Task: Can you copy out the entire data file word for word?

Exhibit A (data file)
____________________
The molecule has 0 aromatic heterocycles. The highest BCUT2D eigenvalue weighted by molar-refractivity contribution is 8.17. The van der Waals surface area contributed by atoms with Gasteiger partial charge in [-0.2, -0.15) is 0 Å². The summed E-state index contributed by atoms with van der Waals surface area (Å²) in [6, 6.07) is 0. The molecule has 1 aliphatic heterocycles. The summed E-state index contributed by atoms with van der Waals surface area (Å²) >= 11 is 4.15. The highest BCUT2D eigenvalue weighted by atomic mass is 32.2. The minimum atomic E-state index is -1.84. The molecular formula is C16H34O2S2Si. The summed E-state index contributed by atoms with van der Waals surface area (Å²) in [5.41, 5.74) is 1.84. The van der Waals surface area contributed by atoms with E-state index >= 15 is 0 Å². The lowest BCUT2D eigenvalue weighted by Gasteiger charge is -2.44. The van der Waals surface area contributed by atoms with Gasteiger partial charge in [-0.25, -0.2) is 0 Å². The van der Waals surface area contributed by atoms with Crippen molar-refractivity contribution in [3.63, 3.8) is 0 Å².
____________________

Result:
The molecule has 0 aromatic heterocycles. The highest BCUT2D eigenvalue weighted by molar-refractivity contribution is 8.17. The van der Waals surface area contributed by atoms with Gasteiger partial charge in [-0.2, -0.15) is 0 Å². The summed E-state index contributed by atoms with van der Waals surface area (Å²) in [6, 6.07) is 0. The molecule has 1 aliphatic heterocycles. The summed E-state index contributed by atoms with van der Waals surface area (Å²) >= 11 is 4.15. The highest BCUT2D eigenvalue weighted by atomic mass is 32.2. The minimum atomic E-state index is -1.84. The molecular formula is C16H34O2S2Si. The summed E-state index contributed by atoms with van der Waals surface area (Å²) in [5.41, 5.74) is 1.84. The van der Waals surface area contributed by atoms with E-state index >= 15 is 0 Å². The lowest BCUT2D eigenvalue weighted by Gasteiger charge is -2.44. The van der Waals surface area contributed by atoms with Gasteiger partial charge in [-0.25, -0.2) is 0 Å². The van der Waals surface area contributed by atoms with Crippen molar-refractivity contribution in [3.63, 3.8) is 0 Å².